As of the end of last week, the Internal Revenue Service had received 13.3% fewer tax returns from individual filers than last year (42.5 million versus 49.0 million). Moreover, visits to the IRS.gov website are down 16.2%. All this has put a crimp in tax refunds, which are down 14.4% versus last year ($103 billion versus $121 billion).
Got a tough-to-shop-for millennial on your Holiday list this year? That’s not just your problem. Marketers, retailers, and consumer product companies feel your pain. What do these younger consumers want, anyway?
After eight years of trying to see recovery where there was none, the constant spin of sunshine will very likely disappear on January 20. It is ironic in one sense since it is this very disparity between mainstream “reporting” and actual economic conditions that contributed to the Trump victory in the first place.
European shares dipped and U.S. equity-index futures (-0.3%) pointed to a lower open as traders questioned the stability of the Italian banking sector ahead of next weekend's referendum as well as the longevity of the Trumpflation rally, pressuring the dollar. "It's a bit of a pull back in the dollar," said Societe Generale strategist Alvin Tan. "The fall in oil is pushing back U.S. bond yields and that is leading the consolidation in the dollar.. there is more scepticism about an (OPEC) output cut now."
Confirming the pessimistic outlook on this holiday's spending season, Reuters reports that according to its own spot checks as well as those of reporters and industry officials, "store traffic remained subdued across the country."
Having soared to fresh 13 year highs in a quiet overnight session on thin liquidity due to the US Thanksgiving holiday the dollar pared back its weekly advance with modest profit taking after traders wondered if the rally has gotten "too stretched." European shares were fractionally higher, with Asian stocks and US equity futures rising and both the Dow Jones and the S&P set for new all time highs.
According to a Reuters poll, some 63%, or nearly two-thirds, of US adults did not plan to shop on Black Friday this year. Some 32% said they plan to finish about half of their holiday shopping on that day. As a result "shocked" US retailers are doing everything they can in their scramble for market share.
One provocation follows another against the endless drumbeat of Western media reports about “Russian aggression”. The war preparations greatly reduce European security and the chances for revival of constructive dialogue between Russia and NATO – something Russia has been calling for so many years. Instead, the bloc is doing its best to provoke an arms race with unpredictable results.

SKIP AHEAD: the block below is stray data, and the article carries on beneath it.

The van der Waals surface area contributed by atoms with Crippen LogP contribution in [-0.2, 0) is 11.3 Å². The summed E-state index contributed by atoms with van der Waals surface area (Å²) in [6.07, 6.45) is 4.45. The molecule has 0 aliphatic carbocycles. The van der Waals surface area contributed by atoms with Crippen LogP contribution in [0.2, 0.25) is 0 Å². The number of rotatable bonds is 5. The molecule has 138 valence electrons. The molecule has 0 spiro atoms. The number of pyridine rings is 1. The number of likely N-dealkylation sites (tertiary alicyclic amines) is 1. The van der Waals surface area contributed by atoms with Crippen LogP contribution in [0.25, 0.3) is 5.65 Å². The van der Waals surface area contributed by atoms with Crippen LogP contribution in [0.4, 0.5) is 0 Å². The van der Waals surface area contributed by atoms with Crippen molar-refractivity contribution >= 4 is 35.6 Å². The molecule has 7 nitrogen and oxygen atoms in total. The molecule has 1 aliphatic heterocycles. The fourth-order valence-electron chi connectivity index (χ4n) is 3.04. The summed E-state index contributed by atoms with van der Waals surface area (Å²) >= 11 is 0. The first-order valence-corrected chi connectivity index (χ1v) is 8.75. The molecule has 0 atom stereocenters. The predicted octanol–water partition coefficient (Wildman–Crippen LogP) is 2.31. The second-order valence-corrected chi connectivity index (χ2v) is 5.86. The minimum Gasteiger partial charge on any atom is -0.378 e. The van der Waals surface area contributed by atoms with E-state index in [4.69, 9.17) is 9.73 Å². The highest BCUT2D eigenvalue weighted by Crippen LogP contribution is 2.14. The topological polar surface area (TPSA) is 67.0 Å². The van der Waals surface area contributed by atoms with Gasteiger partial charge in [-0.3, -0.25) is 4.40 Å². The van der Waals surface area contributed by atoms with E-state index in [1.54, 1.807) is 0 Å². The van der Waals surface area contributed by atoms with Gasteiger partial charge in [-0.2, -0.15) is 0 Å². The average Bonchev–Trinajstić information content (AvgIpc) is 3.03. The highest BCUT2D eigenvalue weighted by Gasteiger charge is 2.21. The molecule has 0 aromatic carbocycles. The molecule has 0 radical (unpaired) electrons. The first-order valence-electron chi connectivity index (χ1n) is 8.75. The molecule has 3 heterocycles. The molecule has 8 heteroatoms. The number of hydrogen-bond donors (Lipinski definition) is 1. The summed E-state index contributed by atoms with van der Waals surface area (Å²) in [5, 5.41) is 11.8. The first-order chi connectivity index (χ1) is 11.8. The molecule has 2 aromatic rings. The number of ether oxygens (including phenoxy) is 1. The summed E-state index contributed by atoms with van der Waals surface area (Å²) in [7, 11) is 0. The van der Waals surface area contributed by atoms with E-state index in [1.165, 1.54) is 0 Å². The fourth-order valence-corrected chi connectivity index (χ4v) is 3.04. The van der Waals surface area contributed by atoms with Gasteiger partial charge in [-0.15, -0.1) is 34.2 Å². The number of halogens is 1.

It’s difficult to make a case for a great holiday sales season or robust third quarter GDP based on the Cass Freight Index which shows shipments sank 0.4% for the month and are down 3.1% from shipments a year ago. As Cass warns, the "glimmer of ‘less bad’ hope in August" was "false hope."
Ever since merchants changed out payment terminals last October in order to comply with new rules and accept chip cards, merchants are seeing expenses relating to debit transaction fees increasing, in some cases as much as 20%. The reason stems from transaction terminals being set up to steer transactions in such a way that will generate the most revenue for the data processing company...
Yesterday was the last day for hedge funds to submit their Q4 13-F filings, and the biggest reactions this morning can be found in the stock of Kinder Morgan which rises 9% pre-mkt after Berkshire reported a new stake. Autodesk also gained 2% post-mkt yday after Lone Pine took a new position. Several funds boosted or reported new stakes in JD.com while Jana Partners reported a new stake in Valeant. Both Icahn and Einhorn trimmed their AAPL holdings.
We can hear the mainstream media now - "Great News Everyone!! The American consumer is back" - online sales on Black Friday rose 10% to $1.7 billion which ComScore says shows "strong spending." The only problem is - which we suspect will be oddly missing from the mainstream narrative, as ShopperTrak reportstotal sales on Black Friday crashed 10% to $10.4 billion. While blame has been placed on early opening on Thanksgiving, that is false too since spending on that day also plunged 10%. So, the sales news is unequivocally bad - which is hardly surprising given the collapse in consumer confidence.
The just concluded 13-F bonanza shows that "some of the world’s top hedge fund managers scaled back their U.S. stock investments last quarter as markets tumbled." Below, courtesy of Bloomberg, is the full summary of what the most prominent hedge fund names did in Q3...